” How do we do ? Eenie Meenie ? »

In the same family, it happens that a child is placed “two weeks” after the decision, the second “two months after” and the last “four months later”, describes the children’s judge who evokes a “DIY”. David recalls the story of four children who were to be placed on May 2. “We were told: we only have one place. How do we do ? Eenie Meenie ? We go to see the mother and we say: choose the child that we are going to place first? “, is indignant the educator. Social workers refused to place any of the children. More than a month later, only three of them have found a place in the system.

Even more worrying, Olivier Treneul denounces reports of social workers buried or delayed by the hierarchy. “Reports have not been sent to the magistrates because we ‘do not have the space'”, denounces the trade unionist who assures that, if they are sporadic, these practices “are developing”. By the time the file is “found”, the situation may have drastically worsened for the child who was the subject of a report.

Consequences on the decisions of the judges

Aware of the “crazy work overload” of social workers, the judges are adapting. Emilie* regularly gives up calling a hearing to avoid soliciting them and Léa* assures that the ASE’s lack of means “plays into [s]we appreciate”. “We have to think about what we propose to the child as a project. Do we offer him better outside the house? Unfortunately, this is not always the case. »

Reinforced measures are however possible in the children’s homes. They allow educators to support parents. They help them to understand what is essential for the child, encourage them to make medical appointments, advise them on structures… “It’s educational assistance, not policing”, emphasizes Léa*. This accompaniment allows parents, who are sometimes ill-treated unwillingly, to work on their parenthood.

“Scandalous” delays

But here again, the means are not up to the challenges. Depending on the region, support in an open environment – ​​therefore at home – can take from four to six months, for Léa* in the East of France, up to a year to eighteen months for Emilie*, in Bobigny. . “It’s scandalous as a delay”, sighs the judge who adds that, unsurprisingly, certain situations “collapse in the meantime”. Months, even a year and a half, it’s endless on the scale of a child’s life.

It is also a vicious circle. “We arrive more easily at a placement, because we did not intervene early enough. We let the situation deteriorate,” explains Léa*. Emilie* remembers an adolescent in care who had returned to the family home, under cover of educational measures. But when the judge took over the case, she realized that the educators had not intervened. “The relationship between this teenager and his mother was catastrophic, he was placed again,” she explains.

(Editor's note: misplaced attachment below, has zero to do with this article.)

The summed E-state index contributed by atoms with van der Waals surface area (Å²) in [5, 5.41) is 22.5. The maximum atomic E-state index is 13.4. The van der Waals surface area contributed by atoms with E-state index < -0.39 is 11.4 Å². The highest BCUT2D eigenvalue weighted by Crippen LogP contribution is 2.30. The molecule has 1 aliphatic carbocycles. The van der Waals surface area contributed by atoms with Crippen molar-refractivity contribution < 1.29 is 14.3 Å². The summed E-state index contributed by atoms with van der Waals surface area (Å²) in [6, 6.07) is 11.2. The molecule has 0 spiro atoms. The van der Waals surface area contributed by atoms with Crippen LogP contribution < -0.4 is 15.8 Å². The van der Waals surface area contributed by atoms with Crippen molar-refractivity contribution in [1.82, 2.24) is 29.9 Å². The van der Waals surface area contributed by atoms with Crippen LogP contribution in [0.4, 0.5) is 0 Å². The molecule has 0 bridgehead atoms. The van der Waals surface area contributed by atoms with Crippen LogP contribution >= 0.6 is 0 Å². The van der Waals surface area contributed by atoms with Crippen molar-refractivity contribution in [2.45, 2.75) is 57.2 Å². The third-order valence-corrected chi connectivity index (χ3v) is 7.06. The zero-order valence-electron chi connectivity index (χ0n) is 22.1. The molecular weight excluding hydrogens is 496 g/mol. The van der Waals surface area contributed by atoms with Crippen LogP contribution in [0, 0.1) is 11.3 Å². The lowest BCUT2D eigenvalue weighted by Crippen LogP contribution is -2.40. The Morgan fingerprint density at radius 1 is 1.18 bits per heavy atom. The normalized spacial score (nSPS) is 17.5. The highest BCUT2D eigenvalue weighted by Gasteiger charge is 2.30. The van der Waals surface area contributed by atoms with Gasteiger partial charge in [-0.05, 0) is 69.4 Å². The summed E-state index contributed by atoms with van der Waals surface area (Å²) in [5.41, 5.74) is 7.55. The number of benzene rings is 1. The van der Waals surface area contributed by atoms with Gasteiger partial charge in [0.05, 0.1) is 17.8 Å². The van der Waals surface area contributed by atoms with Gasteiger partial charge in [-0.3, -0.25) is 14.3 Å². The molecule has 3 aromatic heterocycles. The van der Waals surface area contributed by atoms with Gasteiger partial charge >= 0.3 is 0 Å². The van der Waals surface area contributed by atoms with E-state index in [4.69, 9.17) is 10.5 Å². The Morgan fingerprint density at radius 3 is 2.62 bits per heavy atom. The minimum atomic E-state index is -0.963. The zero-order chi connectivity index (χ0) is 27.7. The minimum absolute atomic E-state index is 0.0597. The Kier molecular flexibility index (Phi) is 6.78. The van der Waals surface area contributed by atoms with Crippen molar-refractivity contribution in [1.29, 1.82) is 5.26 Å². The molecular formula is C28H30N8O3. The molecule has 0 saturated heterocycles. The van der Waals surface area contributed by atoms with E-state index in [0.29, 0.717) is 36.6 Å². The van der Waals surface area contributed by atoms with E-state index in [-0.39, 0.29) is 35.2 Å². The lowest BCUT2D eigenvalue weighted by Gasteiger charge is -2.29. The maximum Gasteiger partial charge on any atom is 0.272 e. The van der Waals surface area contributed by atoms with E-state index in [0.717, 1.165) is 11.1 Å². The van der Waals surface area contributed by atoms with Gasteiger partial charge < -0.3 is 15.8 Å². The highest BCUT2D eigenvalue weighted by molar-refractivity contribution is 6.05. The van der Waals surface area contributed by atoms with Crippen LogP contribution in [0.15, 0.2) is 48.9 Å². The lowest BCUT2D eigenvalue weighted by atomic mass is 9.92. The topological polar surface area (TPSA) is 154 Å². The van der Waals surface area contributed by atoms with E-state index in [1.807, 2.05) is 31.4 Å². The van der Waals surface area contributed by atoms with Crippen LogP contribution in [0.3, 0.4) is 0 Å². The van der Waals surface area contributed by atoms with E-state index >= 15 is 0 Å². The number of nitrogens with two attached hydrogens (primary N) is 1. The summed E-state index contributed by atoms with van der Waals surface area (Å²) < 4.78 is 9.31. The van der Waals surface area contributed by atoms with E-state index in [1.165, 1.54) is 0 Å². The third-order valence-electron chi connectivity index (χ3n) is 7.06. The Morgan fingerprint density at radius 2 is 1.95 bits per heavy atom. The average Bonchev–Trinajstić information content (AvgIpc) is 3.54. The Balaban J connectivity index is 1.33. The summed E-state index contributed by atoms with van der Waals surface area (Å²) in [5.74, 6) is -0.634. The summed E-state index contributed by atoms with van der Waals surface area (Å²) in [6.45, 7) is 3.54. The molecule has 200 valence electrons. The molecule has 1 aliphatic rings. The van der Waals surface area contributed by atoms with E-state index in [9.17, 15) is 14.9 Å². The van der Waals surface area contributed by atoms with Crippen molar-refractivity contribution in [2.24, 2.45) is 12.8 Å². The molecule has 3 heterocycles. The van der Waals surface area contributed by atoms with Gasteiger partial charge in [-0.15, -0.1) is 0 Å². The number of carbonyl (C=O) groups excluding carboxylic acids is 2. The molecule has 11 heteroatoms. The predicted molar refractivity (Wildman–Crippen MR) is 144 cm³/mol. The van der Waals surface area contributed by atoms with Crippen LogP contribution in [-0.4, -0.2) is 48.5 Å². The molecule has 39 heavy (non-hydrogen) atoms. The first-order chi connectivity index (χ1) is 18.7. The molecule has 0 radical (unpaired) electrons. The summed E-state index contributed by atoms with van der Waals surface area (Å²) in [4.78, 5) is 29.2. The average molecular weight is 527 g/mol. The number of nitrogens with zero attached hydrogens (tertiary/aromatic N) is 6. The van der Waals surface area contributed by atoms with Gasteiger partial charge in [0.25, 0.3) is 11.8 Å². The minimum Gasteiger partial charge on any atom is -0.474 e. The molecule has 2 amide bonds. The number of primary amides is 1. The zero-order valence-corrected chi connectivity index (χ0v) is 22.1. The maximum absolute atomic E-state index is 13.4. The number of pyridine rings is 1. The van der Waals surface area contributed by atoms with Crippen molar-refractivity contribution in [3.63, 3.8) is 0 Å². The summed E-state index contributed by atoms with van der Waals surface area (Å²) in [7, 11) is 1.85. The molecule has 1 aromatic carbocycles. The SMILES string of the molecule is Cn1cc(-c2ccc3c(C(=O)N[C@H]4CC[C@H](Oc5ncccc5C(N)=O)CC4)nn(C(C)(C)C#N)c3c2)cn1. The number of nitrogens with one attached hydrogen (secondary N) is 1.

These workers who “save their skin”

“Today, child protection is in the same state as the hospital: we are no longer able to treat those for whom we are responsible”, regrets Olivier Treneul for whom the “protection of the ‘childhood cannot be rationed’. Social workers often go beyond their prerogatives to try to maintain the sandcastle at arm’s length. Recently, a 17-year-old young man was housed by the ASE in a hotel “while awaiting his majority”.

While almost a quarter of homeless people are former foster children, David and his colleagues managed to find him an apartment service. “A beautiful story,” says the educator, modest about the number of hours of his free time that were needed to write it. “With our working conditions, we risk missing out on something. Me, I’m sure it happened to me ”, breathes Olivier Treneul. Today, “if colleagues only exercise a partial right of withdrawal, it is because they do not want to abandon the children, they feel guilty, they forget their health, he adds. Some colleagues leave to save their skins. »

In certain services of the ASE in Bobigny, “we are on 40% of vacation rate”, underlines Emilie. And the situation could quickly deteriorate. “We have fewer and fewer foster families and the age pyramid of family assistants is quite high,” warns the children’s judge. Work overload, lack of consideration, overwhelming responsibilities, loss of meaning… Everyone is worried about the difficulty of recruiting in child protection. And consequences for those they are meant to protect. “We have to defend the status of the child,” insists David, who adds: “If the financial side takes precedence over the children, we still have a problem. »